State and federal laws guarantee New York professionals the right to be paid for all of the hours they have worked. Unfortunately, employers often attempt to violate these laws as a cost-cutting measure.
If your employer is withholding your wages or failing to pay the legally required overtime, taking legal action can protect your right to fair payment. At The Howley Law Firm, our attorneys have extensive experience handling these types of claims on behalf of New York employees in many different industries. Contact us today to learn how we can help.
Key Laws Affecting New York Employees
The federal minimum wage is only $7.25 per hour, but states are free to set higher minimum wages when deemed appropriate. The Minimum Wage Act (Article 19 of the New York State Labor Law) requires that all employees in the state of New York earn at least $11.80 an hour beginning December 31, 2019. In New York City, the minimum wage is $15.00 per hour for all size businesses. In Nassau, Suffolk, and Westchester counties, employees must be paid at least $13.00 per hour. There are a few exemptions to minimum wage laws, such as tipped employees, seasonal employees, teenagers, and employees with disabilities that affect the quality of their work. However, minimum wage laws apply to the vast majority of professionals in New York.
Federal law states most employees must receive overtime pay at the rate of 1½ times their regular rate of pay for all hours worked over 40 in a workweek. Employees who are paid a salary instead of an hourly wage are entitled to overtime for hours worked in excess of their standard workweek. Employees are not allowed to waive their right to overtime pay. Double time pay is not required but may be offered at an employer’s discretion.
Examples of Potential Unpaid Wage or Overtime Claims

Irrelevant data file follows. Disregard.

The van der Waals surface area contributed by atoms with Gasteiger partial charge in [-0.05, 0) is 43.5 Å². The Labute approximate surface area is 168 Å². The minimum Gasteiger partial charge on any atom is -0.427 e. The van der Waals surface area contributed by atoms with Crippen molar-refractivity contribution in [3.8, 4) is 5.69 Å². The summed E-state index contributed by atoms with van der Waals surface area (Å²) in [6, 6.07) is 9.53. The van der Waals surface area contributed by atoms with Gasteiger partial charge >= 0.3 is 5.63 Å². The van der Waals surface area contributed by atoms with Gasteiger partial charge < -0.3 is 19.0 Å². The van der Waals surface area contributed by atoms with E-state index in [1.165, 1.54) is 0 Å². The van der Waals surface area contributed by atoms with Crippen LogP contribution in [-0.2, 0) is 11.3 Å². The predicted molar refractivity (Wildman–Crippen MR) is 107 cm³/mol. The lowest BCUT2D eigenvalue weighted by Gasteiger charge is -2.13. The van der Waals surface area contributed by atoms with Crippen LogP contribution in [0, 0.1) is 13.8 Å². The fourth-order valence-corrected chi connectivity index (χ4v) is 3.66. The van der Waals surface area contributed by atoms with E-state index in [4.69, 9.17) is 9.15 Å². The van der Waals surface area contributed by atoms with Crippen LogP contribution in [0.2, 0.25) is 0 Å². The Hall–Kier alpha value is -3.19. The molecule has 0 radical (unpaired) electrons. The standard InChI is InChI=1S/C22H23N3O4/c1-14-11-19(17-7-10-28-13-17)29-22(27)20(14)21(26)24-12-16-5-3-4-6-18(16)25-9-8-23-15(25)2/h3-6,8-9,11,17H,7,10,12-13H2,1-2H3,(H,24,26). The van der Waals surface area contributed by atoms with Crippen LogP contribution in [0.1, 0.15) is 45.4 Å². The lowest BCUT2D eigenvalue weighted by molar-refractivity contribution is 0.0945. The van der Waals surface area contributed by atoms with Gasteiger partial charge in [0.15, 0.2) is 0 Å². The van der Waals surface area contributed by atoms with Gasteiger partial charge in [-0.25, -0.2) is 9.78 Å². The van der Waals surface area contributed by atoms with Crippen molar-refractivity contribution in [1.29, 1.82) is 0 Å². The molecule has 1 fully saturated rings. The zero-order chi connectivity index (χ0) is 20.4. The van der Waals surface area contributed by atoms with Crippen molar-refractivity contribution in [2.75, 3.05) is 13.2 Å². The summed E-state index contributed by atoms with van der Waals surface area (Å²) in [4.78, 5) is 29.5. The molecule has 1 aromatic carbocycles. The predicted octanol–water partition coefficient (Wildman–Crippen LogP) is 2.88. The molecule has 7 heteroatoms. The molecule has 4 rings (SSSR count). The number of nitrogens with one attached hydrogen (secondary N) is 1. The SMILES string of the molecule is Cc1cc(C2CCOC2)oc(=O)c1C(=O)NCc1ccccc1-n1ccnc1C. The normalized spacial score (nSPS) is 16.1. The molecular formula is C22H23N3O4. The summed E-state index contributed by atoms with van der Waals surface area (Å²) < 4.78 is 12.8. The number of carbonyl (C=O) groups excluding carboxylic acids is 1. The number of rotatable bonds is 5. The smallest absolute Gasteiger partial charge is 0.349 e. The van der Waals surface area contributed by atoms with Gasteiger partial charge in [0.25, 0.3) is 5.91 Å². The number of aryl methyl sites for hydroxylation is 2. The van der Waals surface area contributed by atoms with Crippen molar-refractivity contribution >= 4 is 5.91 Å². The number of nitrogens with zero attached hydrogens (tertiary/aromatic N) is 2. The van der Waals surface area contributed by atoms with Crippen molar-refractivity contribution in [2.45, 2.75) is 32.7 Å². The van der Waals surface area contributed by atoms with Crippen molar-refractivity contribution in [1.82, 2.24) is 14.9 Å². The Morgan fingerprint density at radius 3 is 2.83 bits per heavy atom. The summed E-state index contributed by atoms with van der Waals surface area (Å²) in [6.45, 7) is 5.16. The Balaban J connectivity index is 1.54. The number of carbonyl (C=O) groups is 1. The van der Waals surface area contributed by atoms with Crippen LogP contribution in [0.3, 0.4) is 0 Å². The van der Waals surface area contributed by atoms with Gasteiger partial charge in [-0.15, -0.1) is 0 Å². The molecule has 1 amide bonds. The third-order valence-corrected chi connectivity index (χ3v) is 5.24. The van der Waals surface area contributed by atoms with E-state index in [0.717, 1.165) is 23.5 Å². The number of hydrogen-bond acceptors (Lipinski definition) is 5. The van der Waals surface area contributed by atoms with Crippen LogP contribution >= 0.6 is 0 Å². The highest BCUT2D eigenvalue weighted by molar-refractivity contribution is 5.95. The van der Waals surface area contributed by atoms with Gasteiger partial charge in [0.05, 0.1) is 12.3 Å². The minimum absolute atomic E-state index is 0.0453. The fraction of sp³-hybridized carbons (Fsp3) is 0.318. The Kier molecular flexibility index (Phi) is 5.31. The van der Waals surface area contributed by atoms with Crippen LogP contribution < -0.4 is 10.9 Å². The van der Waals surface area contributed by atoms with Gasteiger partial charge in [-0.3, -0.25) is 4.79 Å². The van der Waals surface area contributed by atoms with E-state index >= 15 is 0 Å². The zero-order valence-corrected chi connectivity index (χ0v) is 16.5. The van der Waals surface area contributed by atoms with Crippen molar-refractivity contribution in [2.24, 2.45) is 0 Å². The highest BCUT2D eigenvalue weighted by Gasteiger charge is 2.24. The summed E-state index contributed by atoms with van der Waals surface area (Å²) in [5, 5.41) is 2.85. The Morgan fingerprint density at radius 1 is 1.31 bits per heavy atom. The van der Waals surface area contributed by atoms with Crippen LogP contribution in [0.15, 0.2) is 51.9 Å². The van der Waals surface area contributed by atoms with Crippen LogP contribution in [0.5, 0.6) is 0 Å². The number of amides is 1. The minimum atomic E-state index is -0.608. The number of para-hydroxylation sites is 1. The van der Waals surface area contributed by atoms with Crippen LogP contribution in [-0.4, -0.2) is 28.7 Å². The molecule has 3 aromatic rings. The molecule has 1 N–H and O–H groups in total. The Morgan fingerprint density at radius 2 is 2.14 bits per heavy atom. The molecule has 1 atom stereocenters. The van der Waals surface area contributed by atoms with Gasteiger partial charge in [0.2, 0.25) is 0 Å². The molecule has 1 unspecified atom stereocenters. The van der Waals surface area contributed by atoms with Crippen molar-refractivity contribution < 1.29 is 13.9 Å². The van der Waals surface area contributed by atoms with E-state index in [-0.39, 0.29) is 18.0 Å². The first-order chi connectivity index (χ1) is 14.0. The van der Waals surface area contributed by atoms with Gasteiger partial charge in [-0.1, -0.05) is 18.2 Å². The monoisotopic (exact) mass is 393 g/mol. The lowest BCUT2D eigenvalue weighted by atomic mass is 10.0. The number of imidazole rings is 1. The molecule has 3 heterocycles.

Claims involving unpaid wages and overtime can take several forms. Common examples include:
- You were not paid for all of the hours you worked.
- You are currently earning less than the minimum wage.
- You are a server, and your manager takes a share of your tips.
- You’re expected to stay late or come in before your scheduled shift to perform tasks without pay.
- You received your regular pay rate instead of time and a half for working more than 40 hours per week.
- Your employer has improperly classified you as a manager to avoid paying overtime.
- Your employer tries to average your hours over two weeks to avoid paying overtime.
- You’re expected to work without rest and meal breaks that are required by law.
- Your rate of pay was lowered without notice.
- You were not provided the vacation pay, holiday pay, or bonuses your employer had previously specified.
- You’ve left a job, but your employer is attempting to withhold your final paycheck.
- Your paycheck bounced due to insufficient funds.
The Howley Law Firm Can Help You Recover Your Full Wages
When you believe your paycheck is incorrect, the first course of action should be to discuss the issue with your employer. There may have been a simple clerical error, or your employer may not fully understand the law.
If your employer is unwilling to resolve the issue to your satisfaction, The Howley Law Firm can help. We are committed to protecting the rights of New York professionals in a variety of industries and have successfully handled claims on behalf of healthcare professionals, office employees, restaurant employees, and construction workers. We pursue claims on behalf of individuals as well as class action claims where an entire group of employees has experienced a form of wage theft.
The Howley Law Firm serves clients throughout New York, including those who live and work in Manhattan, Brooklyn, Queens, Bronx, Staten Island, Westchester County, and Nassau County. We accept cases on a contingency fee basis, so there is no upfront expense associated with pursuing payment for your wages and overtime.
To schedule a free and confidential consultation to discuss your case, please complete our contact form or call us at (212) 601-2728. We also encourage you to download our free e-book, Getting Paid: How to Recover Unpaid Wages and Overtime, to learn more about your right to fair compensation.